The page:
Residents say safety at risk if Mississauga transit line doesn’t include stop closer to them
Published June 14, 2022 at 3:05 pm
A group representing thousands of central Mississauga residents says those people will be greatly inconvenienced and even put at risk to their safety because a new $1.4 billion Mississauga-Brampton light rail transit (LRT) line is not planning to build a stop in their neighbourhood.
LRT for Kingsbridge, a community group formed by residents of the area along Hurontario St. just north of Square One Shopping Centre, said in an information package made available to the public that despite the large population in the area, project officials have not planned for the 18-kilometre Hurontario LRT to make a stop there when it opens in fall 2024.
The group is pushing for Metrolinx, the provincial agency overseeing the massive transit project, to build a stop at the Kingsbridge Garden Circle/Acorn Place area (at Hurontario St.) that’s home to some 12,000 residents–and growing fast.
LRT for Kingsbridge says the community it represents has the highest population density of any area along the planned 19-stop line, which will run from Port Credit in south Mississauga all the way north into Brampton.
The Kingsbridge Garden Circle area, shown here and in photo below, is one of the most heavily populated along the LRT line. (Photos: LRT for Kingsbridge)
Yet, the group says, residents there will be left to walk a greater distance to the nearest station, just north of Eglinton Ave.
The group notes getting to that station will require crossing three intersections, two of which are among the 10 most dangerous intersections in Mississauga according to official numbers.
Also, “more than 1,000 people with disabilities regularly make their way to facilities in Kingsbridge. Safety and accessibility are serious concerns,” the group says, adding a Kingsbridge station “would be the highest utilized location for people with disabilities” along the entire route.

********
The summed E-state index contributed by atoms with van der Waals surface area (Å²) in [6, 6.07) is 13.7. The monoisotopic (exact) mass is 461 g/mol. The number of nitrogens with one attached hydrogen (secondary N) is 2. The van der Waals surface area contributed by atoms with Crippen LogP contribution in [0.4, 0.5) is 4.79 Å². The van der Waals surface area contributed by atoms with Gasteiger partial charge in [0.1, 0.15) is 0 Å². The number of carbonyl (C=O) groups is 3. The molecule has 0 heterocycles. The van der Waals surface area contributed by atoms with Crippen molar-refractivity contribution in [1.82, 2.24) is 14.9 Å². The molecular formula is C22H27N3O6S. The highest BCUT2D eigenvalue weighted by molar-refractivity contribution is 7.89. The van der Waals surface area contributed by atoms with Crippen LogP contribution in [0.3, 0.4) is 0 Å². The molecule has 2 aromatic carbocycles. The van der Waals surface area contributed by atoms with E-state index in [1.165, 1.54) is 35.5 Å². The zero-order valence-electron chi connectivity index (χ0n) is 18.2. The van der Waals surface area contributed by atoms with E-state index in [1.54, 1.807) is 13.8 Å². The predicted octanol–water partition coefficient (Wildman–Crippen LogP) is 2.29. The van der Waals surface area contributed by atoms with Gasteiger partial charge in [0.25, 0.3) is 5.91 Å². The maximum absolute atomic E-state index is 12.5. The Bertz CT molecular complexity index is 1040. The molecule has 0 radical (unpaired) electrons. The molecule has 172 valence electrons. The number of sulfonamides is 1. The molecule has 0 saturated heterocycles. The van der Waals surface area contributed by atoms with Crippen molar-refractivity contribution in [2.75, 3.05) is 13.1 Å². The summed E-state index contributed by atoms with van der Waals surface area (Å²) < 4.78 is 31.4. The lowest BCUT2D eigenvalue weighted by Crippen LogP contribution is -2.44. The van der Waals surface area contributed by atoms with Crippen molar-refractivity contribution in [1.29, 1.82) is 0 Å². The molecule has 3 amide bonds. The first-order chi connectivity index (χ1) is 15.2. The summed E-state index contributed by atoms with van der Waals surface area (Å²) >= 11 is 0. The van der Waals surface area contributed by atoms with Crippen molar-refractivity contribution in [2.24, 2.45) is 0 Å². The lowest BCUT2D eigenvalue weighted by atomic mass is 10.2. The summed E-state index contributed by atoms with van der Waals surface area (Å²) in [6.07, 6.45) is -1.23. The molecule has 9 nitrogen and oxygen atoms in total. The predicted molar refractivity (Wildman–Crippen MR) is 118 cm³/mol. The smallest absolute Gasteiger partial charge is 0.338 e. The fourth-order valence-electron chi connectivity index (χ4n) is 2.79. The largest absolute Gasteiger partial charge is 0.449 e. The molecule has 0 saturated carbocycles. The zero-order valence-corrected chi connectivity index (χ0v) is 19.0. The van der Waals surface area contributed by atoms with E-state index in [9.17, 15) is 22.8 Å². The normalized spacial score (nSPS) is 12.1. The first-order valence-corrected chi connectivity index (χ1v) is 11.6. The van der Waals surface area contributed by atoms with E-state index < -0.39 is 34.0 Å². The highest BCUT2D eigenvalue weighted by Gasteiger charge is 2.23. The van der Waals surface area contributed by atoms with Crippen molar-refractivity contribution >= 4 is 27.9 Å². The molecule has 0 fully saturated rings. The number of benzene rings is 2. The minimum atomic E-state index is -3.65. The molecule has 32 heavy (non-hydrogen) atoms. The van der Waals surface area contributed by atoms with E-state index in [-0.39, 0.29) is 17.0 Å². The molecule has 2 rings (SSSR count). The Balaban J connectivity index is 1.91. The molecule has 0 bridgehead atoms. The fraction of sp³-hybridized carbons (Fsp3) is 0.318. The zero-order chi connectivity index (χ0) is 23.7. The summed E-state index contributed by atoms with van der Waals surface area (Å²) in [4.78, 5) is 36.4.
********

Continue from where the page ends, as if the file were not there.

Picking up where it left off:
In an executive summary contained in a detailed report provided by the group, members conclude that not having an LRT station closer to the Kingsbridge area represents a public safety threat.
“It’s time to realize that the addition of this station isn’t just the best investment for the Hurontario LRT line, but is essential for the safety of persons with disabilities…,” the group concludes.
The LRT route, which is to be called the Hazel McCallion Line, has been under construction for more than a year.
The process of laying pieces of the tracks began recently, and it marked a major milestone in construction of the route, officials say.
The first tracks were installed at what project officials call the “nerve centre” of the rapid transit route–the Operations, Maintenance and Storage Facility located just south of Hwy. 407 on the Mississauga-Brampton border.
When completed, the Hazel McCallion Line will link to GO stations at Port Credit and Cooksville, the Mississauga Transitway, Square One GO Bus Terminal, Brampton Gateway Terminal, and key MiWay and Brampton Transit routes.insauga's Editorial Standards and Policies advertising